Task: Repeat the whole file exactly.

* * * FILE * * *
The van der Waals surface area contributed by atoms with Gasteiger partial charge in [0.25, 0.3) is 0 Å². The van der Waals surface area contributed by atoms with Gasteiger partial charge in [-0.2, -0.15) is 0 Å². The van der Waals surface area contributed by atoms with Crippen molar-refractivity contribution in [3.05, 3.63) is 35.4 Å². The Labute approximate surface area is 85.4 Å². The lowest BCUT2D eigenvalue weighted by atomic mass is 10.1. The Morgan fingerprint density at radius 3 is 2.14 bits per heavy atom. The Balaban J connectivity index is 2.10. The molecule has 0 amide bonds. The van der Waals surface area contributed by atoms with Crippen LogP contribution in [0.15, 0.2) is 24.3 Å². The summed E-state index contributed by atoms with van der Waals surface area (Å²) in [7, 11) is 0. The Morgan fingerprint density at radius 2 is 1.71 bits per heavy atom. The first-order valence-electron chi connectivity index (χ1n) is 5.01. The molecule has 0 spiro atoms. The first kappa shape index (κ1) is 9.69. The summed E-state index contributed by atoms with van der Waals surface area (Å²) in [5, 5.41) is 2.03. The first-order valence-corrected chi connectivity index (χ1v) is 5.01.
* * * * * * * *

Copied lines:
The van der Waals surface area contributed by atoms with Gasteiger partial charge in [0.25, 0.3) is 0 Å². The van der Waals surface area contributed by atoms with Gasteiger partial charge in [-0.2, -0.15) is 0 Å². The van der Waals surface area contributed by atoms with Crippen molar-refractivity contribution in [3.05, 3.63) is 35.4 Å². The Labute approximate surface area is 85.4 Å². The lowest BCUT2D eigenvalue weighted by atomic mass is 10.1. The Morgan fingerprint density at radius 3 is 2.14 bits per heavy atom. The Balaban J connectivity index is 2.10. The molecule has 0 amide bonds. The van der Waals surface area contributed by atoms with Crippen LogP contribution in [0.15, 0.2) is 24.3 Å². The summed E-state index contributed by atoms with van der Waals surface area (Å²) in [7, 11) is 0. The Morgan fingerprint density at radius 2 is 1.71 bits per heavy atom. The first-order valence-electron chi connectivity index (χ1n) is 5.01. The molecule has 0 spiro atoms. The first kappa shape index (κ1) is 9.69. The summed E-state index contributed by atoms with van der Waals surface area (Å²) in [5, 5.41) is 2.03. The first-order valence-corrected chi connectivity index (χ1v) is 5.01.